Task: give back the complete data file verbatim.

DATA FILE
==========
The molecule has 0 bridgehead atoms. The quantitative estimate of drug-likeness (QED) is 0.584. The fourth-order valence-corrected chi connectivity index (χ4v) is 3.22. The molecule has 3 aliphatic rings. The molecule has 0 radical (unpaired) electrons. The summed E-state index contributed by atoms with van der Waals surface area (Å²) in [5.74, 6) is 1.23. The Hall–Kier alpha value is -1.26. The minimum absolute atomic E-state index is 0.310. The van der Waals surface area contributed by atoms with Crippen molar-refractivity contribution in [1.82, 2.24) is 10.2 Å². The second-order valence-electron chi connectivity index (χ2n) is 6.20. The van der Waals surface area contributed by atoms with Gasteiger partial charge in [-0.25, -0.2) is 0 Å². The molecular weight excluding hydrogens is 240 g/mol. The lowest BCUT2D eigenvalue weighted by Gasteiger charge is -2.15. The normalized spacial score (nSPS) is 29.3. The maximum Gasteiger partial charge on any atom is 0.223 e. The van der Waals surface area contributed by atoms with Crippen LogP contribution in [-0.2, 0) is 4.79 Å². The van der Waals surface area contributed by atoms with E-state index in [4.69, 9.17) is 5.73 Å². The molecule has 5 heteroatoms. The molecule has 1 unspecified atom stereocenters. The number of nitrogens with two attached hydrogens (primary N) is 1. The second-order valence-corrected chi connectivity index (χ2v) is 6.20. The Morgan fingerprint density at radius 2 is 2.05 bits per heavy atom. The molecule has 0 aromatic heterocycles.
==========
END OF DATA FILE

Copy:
The molecule has 0 bridgehead atoms. The quantitative estimate of drug-likeness (QED) is 0.584. The fourth-order valence-corrected chi connectivity index (χ4v) is 3.22. The molecule has 3 aliphatic rings. The molecule has 0 radical (unpaired) electrons. The summed E-state index contributed by atoms with van der Waals surface area (Å²) in [5.74, 6) is 1.23. The Hall–Kier alpha value is -1.26. The minimum absolute atomic E-state index is 0.310. The van der Waals surface area contributed by atoms with Crippen molar-refractivity contribution in [1.82, 2.24) is 10.2 Å². The second-order valence-electron chi connectivity index (χ2n) is 6.20. The van der Waals surface area contributed by atoms with Gasteiger partial charge in [-0.25, -0.2) is 0 Å². The molecular weight excluding hydrogens is 240 g/mol. The lowest BCUT2D eigenvalue weighted by Gasteiger charge is -2.15. The normalized spacial score (nSPS) is 29.3. The maximum Gasteiger partial charge on any atom is 0.223 e. The van der Waals surface area contributed by atoms with Crippen LogP contribution in [-0.2, 0) is 4.79 Å². The van der Waals surface area contributed by atoms with E-state index in [4.69, 9.17) is 5.73 Å². The molecule has 5 heteroatoms. The molecule has 1 unspecified atom stereocenters. The number of nitrogens with two attached hydrogens (primary N) is 1. The second-order valence-corrected chi connectivity index (χ2v) is 6.20. The Morgan fingerprint density at radius 2 is 2.05 bits per heavy atom. The molecule has 0 aromatic heterocycles.